SYNOPSIS: “Doctor John Holden ventures to London to attend a paranormal psychology symposium with the intention to expose devil cult leader, Julian Karswell. Holden is a skeptic and does not believe in Karswell’s power. Nonetheless, he accepts an invitation to stay at Karswell’s estate, along with Joanna Harrington, niece of Holden’s confidant who was electrocuted in a bizarre automobile accident. …

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Film Review: Catch-22 (1970)

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SYNOPSIS: “A bombardier during World War Two tries desperately to escape the insanity of the war. However, sometimes insanity is the only sane way cope with a crazy situation. Catch-22 is a parody of the military mentality and bureaucratic society in general.” (courtesy IMDB) REVIEW: Hot off the enormously successful film The Graduate (1967), director Mike Nichols could have had …

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Film Review: Exorcist II The Heretic (1977)

Exorcist II poster 1

SYNOPSIS: “Doctor Gene Tuskin works with troubled children, perhaps none more troubled than Regan MacNeil, who suffers from bad dreams and repressed memories. The memories she represses are of the time she was possessed by a demon. Doctor Tuskin’s invention, a device that hypnotises two persons and links their minds together, reveals that the demon, named Pazuzu, still lurks within …

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Interview: Sid Haig (House Of 1000 Corpses, The Devil’s Rejects, Spider Baby) – 2010

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Remember that Christmas surprise I promised? Well, it’s none other than the head-twisting, hand-wringing, ape-walking, dribble-drooling Ralph from Spider Baby (1968) himself, Sid Haig. A veteran of more than fifty films, from Jack Hill’s exploitation flicks of the sixties and seventies, to his recurring role of Captain Spaulding in Rob Zombie movies like House Of 1000 Corpses (2003), The Devil’s …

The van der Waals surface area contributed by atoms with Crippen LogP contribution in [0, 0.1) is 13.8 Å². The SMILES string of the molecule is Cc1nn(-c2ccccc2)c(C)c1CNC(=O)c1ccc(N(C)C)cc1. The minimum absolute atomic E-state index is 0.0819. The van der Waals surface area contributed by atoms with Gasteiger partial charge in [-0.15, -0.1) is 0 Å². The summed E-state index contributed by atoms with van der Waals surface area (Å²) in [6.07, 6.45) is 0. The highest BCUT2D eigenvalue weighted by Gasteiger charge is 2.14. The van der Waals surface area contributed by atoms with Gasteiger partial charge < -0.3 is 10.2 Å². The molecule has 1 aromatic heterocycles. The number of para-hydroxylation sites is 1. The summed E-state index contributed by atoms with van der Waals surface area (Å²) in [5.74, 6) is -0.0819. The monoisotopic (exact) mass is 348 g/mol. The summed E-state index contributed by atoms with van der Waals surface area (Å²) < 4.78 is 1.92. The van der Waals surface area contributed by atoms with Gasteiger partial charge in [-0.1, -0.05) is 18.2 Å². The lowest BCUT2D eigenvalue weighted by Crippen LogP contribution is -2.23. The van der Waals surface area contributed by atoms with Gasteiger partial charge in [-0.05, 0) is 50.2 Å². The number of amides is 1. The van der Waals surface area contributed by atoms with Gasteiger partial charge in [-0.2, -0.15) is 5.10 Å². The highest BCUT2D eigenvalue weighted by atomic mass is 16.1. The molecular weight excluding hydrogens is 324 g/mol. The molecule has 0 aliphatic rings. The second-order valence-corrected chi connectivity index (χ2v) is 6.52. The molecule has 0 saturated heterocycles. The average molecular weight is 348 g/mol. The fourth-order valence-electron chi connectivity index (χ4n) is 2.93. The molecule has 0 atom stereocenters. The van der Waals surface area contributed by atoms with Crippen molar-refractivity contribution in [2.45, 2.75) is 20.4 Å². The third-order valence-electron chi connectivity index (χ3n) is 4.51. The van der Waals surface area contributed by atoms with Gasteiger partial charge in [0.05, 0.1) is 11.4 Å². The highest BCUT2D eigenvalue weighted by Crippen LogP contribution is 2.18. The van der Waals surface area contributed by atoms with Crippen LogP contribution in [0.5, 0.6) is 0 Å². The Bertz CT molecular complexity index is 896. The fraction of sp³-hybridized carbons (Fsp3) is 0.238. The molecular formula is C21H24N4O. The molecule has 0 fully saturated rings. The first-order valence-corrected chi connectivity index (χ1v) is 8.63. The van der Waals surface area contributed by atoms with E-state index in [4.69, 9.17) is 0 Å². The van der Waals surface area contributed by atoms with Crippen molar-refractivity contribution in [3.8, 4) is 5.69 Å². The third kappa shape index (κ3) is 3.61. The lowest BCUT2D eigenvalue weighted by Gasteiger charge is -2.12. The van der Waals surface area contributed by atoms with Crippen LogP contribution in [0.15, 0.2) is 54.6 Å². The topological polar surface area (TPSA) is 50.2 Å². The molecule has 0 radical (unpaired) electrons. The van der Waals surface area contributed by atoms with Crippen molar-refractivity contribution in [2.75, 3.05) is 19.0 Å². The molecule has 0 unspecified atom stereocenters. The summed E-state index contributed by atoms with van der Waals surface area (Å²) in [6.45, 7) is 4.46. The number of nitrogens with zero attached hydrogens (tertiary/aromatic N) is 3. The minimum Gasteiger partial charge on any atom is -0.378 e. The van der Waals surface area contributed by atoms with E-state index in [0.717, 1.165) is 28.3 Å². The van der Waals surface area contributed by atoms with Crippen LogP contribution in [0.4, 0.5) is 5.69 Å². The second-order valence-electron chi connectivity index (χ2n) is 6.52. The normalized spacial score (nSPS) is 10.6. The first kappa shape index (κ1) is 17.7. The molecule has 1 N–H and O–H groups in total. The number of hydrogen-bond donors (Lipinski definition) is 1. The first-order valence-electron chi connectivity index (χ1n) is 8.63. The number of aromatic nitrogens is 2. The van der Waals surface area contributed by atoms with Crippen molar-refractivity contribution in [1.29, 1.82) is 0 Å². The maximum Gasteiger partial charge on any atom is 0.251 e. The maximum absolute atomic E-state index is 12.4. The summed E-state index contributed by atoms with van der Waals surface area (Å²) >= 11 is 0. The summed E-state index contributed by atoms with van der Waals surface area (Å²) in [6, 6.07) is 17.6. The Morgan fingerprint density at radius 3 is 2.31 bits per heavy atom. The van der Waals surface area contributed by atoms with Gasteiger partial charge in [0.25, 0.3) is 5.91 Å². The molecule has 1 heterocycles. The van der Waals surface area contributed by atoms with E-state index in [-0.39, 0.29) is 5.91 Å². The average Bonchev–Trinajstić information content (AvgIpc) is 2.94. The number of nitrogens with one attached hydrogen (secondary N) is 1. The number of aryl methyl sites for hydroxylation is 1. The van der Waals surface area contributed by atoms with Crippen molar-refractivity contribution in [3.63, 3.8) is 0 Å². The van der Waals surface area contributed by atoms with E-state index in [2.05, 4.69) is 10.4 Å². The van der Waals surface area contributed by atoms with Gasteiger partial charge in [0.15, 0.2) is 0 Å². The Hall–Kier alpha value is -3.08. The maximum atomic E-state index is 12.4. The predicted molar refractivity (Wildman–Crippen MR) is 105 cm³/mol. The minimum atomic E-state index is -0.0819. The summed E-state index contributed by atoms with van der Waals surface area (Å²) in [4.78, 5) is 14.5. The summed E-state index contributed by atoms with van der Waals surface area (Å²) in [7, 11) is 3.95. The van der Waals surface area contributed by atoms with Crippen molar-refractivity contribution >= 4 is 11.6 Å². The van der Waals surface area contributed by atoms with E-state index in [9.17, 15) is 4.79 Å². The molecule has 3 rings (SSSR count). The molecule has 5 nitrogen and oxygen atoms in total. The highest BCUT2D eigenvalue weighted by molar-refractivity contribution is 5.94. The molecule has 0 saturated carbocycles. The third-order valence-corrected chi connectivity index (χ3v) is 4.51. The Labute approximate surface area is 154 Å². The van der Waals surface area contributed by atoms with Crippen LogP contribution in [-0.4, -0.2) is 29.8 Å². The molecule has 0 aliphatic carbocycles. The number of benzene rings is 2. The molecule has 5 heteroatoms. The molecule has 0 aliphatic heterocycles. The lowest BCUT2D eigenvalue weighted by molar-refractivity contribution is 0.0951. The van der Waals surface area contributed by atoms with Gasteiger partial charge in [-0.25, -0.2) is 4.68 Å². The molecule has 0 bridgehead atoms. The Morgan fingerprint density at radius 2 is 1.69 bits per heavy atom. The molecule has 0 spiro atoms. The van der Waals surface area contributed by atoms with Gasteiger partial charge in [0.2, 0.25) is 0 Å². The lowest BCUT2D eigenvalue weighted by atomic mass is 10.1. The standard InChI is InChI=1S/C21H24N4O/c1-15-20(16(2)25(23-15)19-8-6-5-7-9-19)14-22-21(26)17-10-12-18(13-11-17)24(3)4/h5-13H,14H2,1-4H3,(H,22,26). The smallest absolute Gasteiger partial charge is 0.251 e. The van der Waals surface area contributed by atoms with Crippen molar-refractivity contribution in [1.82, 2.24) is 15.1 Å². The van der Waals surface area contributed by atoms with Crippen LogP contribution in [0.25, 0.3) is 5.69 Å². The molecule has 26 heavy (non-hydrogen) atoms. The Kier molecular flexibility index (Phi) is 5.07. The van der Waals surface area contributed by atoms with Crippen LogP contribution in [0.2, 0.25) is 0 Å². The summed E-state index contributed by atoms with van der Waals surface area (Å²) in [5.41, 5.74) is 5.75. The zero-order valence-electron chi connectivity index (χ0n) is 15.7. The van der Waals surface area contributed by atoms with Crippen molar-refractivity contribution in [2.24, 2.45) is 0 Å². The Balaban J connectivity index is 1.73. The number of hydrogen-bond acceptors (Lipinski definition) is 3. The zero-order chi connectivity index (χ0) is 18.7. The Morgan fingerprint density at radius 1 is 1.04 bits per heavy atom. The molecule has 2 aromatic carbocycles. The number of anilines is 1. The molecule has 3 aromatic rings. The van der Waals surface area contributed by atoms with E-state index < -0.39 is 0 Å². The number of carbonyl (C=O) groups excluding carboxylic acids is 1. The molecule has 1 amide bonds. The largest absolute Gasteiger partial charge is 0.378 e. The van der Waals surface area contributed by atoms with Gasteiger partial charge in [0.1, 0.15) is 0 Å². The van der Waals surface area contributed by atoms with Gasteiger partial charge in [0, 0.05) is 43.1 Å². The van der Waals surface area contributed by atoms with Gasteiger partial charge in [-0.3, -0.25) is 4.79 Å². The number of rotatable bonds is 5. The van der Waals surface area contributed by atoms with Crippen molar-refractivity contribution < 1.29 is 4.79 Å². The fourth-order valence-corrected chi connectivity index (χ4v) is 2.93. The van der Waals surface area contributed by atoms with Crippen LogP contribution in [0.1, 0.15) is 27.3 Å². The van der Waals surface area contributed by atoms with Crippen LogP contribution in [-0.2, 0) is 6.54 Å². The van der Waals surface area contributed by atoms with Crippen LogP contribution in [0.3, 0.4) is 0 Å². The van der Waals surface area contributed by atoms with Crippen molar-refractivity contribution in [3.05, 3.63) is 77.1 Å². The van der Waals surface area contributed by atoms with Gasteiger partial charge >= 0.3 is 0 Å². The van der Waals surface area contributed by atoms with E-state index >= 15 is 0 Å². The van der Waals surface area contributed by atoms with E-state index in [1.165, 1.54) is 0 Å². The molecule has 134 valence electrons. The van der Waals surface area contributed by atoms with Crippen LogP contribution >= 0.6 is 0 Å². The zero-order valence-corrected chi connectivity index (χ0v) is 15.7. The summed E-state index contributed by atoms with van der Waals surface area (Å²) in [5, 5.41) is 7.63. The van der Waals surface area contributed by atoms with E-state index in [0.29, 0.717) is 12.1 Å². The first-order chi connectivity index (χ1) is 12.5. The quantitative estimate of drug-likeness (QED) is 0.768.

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War Movie Favourites

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War! What is it good for? An action-packed evening on the couch, that’s what! When I asked Horror News readers and Facebook friends to tell me their favourite war movies, the response was terrific. While I can’t deny the quality of films like Gone With The Wind (1939), Lawrence Of Arabia (1962), Battle Of Britain (1969), Kelly’s Heroes (1970), Tora! …

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Film Review: Death Watch (1980)

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SYNOPSIS: “Roddy has a camera implanted in his brain. He is then hired by a television producer to film a documentary of terminally ill Katherine, without her knowledge. His footage will then be run on the popular television series Death Watch.” (courtesy IMDB) REVIEW: A common feature of modern dystopias is to imagine a future so devoid of natural fulfillment …